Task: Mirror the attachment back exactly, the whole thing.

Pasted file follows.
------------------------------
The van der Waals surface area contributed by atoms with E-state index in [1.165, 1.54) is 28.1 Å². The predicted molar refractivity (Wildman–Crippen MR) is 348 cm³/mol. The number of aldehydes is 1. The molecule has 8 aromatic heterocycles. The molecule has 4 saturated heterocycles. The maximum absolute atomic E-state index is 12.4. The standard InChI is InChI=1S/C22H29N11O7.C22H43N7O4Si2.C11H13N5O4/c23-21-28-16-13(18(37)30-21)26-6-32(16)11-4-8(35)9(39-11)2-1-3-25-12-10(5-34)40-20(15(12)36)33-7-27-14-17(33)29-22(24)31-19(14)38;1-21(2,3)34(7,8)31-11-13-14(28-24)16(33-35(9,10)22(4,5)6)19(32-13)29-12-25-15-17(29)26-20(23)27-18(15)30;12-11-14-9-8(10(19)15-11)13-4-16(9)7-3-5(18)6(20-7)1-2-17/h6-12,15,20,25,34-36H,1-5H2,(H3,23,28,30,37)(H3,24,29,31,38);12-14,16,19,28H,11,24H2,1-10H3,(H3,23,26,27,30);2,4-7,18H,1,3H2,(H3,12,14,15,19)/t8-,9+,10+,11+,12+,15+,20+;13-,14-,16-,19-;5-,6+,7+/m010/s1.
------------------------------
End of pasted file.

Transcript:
The van der Waals surface area contributed by atoms with E-state index in [1.165, 1.54) is 28.1 Å². The predicted molar refractivity (Wildman–Crippen MR) is 348 cm³/mol. The number of aldehydes is 1. The molecule has 8 aromatic heterocycles. The molecule has 4 saturated heterocycles. The maximum absolute atomic E-state index is 12.4. The standard InChI is InChI=1S/C22H29N11O7.C22H43N7O4Si2.C11H13N5O4/c23-21-28-16-13(18(37)30-21)26-6-32(16)11-4-8(35)9(39-11)2-1-3-25-12-10(5-34)40-20(15(12)36)33-7-27-14-17(33)29-22(24)31-19(14)38;1-21(2,3)34(7,8)31-11-13-14(28-24)16(33-35(9,10)22(4,5)6)19(32-13)29-12-25-15-17(29)26-20(23)27-18(15)30;12-11-14-9-8(10(19)15-11)13-4-16(9)7-3-5(18)6(20-7)1-2-17/h6-12,15,20,25,34-36H,1-5H2,(H3,23,28,30,37)(H3,24,29,31,38);12-14,16,19,28H,11,24H2,1-10H3,(H3,23,26,27,30);2,4-7,18H,1,3H2,(H3,12,14,15,19)/t8-,9+,10+,11+,12+,15+,20+;13-,14-,16-,19-;5-,6+,7+/m010/s1.